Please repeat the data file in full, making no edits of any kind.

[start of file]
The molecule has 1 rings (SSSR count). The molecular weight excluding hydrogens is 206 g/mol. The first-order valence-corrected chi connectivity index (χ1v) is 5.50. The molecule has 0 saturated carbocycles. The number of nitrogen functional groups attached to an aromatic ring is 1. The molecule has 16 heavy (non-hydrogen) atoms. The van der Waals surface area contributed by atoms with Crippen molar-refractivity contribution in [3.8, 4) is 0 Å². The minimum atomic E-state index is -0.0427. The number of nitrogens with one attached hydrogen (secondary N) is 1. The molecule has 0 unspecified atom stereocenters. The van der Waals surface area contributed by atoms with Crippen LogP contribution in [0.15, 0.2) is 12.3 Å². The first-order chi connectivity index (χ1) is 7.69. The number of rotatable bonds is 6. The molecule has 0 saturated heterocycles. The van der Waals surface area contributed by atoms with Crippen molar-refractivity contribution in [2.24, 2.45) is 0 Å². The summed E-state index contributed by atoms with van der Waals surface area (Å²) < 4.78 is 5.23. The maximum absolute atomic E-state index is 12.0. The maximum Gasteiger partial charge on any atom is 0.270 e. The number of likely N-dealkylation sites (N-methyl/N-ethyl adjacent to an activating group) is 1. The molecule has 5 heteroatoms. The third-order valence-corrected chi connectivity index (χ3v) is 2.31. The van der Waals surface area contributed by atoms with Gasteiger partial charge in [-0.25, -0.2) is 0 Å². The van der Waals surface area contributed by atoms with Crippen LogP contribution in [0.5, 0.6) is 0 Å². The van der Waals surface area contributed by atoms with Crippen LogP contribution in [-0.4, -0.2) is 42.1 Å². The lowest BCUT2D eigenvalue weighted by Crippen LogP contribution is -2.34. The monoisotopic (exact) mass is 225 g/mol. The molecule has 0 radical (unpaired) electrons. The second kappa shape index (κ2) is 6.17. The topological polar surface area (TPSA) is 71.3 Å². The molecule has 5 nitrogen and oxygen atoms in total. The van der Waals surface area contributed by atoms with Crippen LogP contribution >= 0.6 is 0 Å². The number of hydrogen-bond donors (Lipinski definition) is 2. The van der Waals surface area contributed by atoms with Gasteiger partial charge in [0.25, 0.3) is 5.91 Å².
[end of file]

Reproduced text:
The molecule has 1 rings (SSSR count). The molecular weight excluding hydrogens is 206 g/mol. The first-order valence-corrected chi connectivity index (χ1v) is 5.50. The molecule has 0 saturated carbocycles. The number of nitrogen functional groups attached to an aromatic ring is 1. The molecule has 16 heavy (non-hydrogen) atoms. The van der Waals surface area contributed by atoms with Crippen molar-refractivity contribution in [3.8, 4) is 0 Å². The minimum atomic E-state index is -0.0427. The number of nitrogens with one attached hydrogen (secondary N) is 1. The molecule has 0 unspecified atom stereocenters. The van der Waals surface area contributed by atoms with Crippen LogP contribution in [0.15, 0.2) is 12.3 Å². The first-order chi connectivity index (χ1) is 7.69. The number of rotatable bonds is 6. The molecule has 0 saturated heterocycles. The van der Waals surface area contributed by atoms with Crippen molar-refractivity contribution in [2.24, 2.45) is 0 Å². The summed E-state index contributed by atoms with van der Waals surface area (Å²) < 4.78 is 5.23. The maximum absolute atomic E-state index is 12.0. The maximum Gasteiger partial charge on any atom is 0.270 e. The number of likely N-dealkylation sites (N-methyl/N-ethyl adjacent to an activating group) is 1. The molecule has 5 heteroatoms. The third-order valence-corrected chi connectivity index (χ3v) is 2.31. The van der Waals surface area contributed by atoms with Gasteiger partial charge in [-0.25, -0.2) is 0 Å². The van der Waals surface area contributed by atoms with Crippen LogP contribution in [0.5, 0.6) is 0 Å². The van der Waals surface area contributed by atoms with Crippen LogP contribution in [-0.4, -0.2) is 42.1 Å². The lowest BCUT2D eigenvalue weighted by Crippen LogP contribution is -2.34. The monoisotopic (exact) mass is 225 g/mol. The molecule has 0 radical (unpaired) electrons. The second kappa shape index (κ2) is 6.17. The topological polar surface area (TPSA) is 71.3 Å². The molecule has 5 nitrogen and oxygen atoms in total. The van der Waals surface area contributed by atoms with Crippen LogP contribution >= 0.6 is 0 Å². The number of hydrogen-bond donors (Lipinski definition) is 2. The van der Waals surface area contributed by atoms with Gasteiger partial charge in [0.25, 0.3) is 5.91 Å².